India and Kyrgyzstan, the energy-rich Central Asian state, have signed four key agreements, including a pact on defence cooperation, underlining the growing importance of the region in the country’s security calculus.
“We see an important place for Central Asia in India’s future. We both seek a peaceful and secure neighbourhood at a time of challenges in our region. And, we have shared interest in combating extremism and terrorism that has become a threat without borders,” India’s Prime Minister Narendra Modi said after holding bilateral talks with Kyrgyzstan’s President Almazbek Atambayev in Bishkek.
The defence pact envisages intensifying joint military exercises, exchange of military instructors and observers, military education and training, on regular intervals.
The prime minister, who is on the penultimate stop of his tour of five Central Asian countries, stressed that his visit highlighted the importance that India attached to scaling up this relationship, as the two countries were united by the bonds of shared democratic values.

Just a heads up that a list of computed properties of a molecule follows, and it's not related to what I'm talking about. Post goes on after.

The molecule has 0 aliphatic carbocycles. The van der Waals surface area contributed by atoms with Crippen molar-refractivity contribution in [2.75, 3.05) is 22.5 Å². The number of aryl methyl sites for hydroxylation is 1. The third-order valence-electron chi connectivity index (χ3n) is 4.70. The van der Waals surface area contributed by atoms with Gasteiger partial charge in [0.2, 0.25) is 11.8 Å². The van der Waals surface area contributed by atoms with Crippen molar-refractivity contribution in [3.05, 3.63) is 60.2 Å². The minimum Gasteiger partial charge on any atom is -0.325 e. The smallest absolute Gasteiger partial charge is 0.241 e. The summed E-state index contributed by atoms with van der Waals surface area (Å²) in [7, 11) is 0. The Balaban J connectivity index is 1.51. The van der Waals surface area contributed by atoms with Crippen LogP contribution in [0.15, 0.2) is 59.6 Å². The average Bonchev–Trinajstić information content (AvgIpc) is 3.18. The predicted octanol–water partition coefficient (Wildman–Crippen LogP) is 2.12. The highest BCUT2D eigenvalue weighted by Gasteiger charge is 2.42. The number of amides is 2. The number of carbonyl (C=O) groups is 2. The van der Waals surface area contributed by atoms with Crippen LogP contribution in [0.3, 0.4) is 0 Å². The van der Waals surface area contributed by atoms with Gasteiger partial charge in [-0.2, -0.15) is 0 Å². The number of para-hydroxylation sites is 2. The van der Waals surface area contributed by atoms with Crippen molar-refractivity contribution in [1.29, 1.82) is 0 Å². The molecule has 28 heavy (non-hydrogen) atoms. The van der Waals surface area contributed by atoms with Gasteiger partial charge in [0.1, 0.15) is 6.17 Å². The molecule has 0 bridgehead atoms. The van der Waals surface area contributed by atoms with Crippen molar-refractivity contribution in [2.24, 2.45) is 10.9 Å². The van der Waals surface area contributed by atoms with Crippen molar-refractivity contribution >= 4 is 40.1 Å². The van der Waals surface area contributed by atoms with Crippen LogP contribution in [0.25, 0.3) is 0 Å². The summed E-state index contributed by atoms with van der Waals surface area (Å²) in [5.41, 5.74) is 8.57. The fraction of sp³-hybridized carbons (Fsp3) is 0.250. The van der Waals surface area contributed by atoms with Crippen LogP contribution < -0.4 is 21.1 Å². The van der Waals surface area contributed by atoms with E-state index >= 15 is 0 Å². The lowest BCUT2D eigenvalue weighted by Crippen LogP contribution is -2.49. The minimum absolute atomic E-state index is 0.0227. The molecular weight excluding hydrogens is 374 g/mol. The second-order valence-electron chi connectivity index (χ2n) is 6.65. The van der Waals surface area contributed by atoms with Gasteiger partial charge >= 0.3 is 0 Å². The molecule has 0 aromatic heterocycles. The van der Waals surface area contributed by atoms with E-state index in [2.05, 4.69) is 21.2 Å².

The defence ties between India and Kyrgyzstan are already strong, and the latest agreement will further broaden their defence cooperation. The two countries’ armed forces held joint military exercise “Khanjar 2015” in Kyrgyzstan in March this year. The two sides had also held joint military exercise in India in 2011.
Besides security, the two countries also focused on stepping up economic relations, which have remained way below the potential, largely due to connectivity issues. In this context, the two countries signed an MoU between Kyrgyzstan’s ministry of economy and the Bureau of Indian Standards to cooperate in the field of standards to strengthen technical cooperation in conformity assessment, standardization and sharing of expertise on mutual trade.
The two leaders vowed to work together for an early conclusion of a Free Trade Agreement (FTA) between the Eurasia Economic Union and India.
With Tajikistan trying to buttress its democratic institutions, the two countries inked a pact on cooperation in election-related issues.
The prime minister thanked Kyrgyzstan for supporting India’s candidature for a permanent United Nations Security Council (UNSC) seat. He also reaffirmed support for the Kyrgyz Republic’s candidacy for the UN Human Rights Council for 2016-2018.
The Kyrgyz side lauded India for training Kyrgyz military officers for conducting several UN Peacekeeping Courses, including by the Centre for UN Peacekeeping in New Delhi.
Bolstering cultural connections was also emphasized at the meeting and was reflected in an agreement aimed at preserving cultural heritages, promoting theater and youth festivals, and organising of folk arts.
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